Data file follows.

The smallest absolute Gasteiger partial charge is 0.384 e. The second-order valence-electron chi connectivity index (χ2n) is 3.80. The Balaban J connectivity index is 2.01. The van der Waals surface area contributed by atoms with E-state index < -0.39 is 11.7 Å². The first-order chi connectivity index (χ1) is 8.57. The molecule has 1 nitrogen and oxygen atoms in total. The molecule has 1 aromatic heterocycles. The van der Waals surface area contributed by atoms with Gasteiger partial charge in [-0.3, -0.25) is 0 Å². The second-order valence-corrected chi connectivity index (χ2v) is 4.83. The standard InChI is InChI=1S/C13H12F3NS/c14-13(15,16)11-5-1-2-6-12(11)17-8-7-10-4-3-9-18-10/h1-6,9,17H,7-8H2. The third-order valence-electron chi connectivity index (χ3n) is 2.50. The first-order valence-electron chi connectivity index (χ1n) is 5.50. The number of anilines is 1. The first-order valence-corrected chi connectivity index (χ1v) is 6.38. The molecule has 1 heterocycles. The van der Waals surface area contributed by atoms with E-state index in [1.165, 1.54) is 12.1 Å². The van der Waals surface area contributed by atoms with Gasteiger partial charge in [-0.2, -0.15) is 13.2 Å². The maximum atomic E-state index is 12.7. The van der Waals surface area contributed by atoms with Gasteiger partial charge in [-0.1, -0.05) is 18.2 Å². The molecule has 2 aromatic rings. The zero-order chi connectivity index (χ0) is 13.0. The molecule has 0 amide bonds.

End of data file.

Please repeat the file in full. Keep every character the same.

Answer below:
The smallest absolute Gasteiger partial charge is 0.384 e. The second-order valence-electron chi connectivity index (χ2n) is 3.80. The Balaban J connectivity index is 2.01. The van der Waals surface area contributed by atoms with E-state index < -0.39 is 11.7 Å². The first-order chi connectivity index (χ1) is 8.57. The molecule has 1 nitrogen and oxygen atoms in total. The molecule has 1 aromatic heterocycles. The van der Waals surface area contributed by atoms with Gasteiger partial charge in [-0.3, -0.25) is 0 Å². The second-order valence-corrected chi connectivity index (χ2v) is 4.83. The standard InChI is InChI=1S/C13H12F3NS/c14-13(15,16)11-5-1-2-6-12(11)17-8-7-10-4-3-9-18-10/h1-6,9,17H,7-8H2. The third-order valence-electron chi connectivity index (χ3n) is 2.50. The first-order valence-electron chi connectivity index (χ1n) is 5.50. The number of anilines is 1. The first-order valence-corrected chi connectivity index (χ1v) is 6.38. The molecule has 1 heterocycles. The van der Waals surface area contributed by atoms with E-state index in [1.165, 1.54) is 12.1 Å². The van der Waals surface area contributed by atoms with Gasteiger partial charge in [-0.2, -0.15) is 13.2 Å². The maximum atomic E-state index is 12.7. The van der Waals surface area contributed by atoms with Gasteiger partial charge in [-0.1, -0.05) is 18.2 Å². The molecule has 2 aromatic rings. The zero-order chi connectivity index (χ0) is 13.0. The molecule has 0 amide bonds.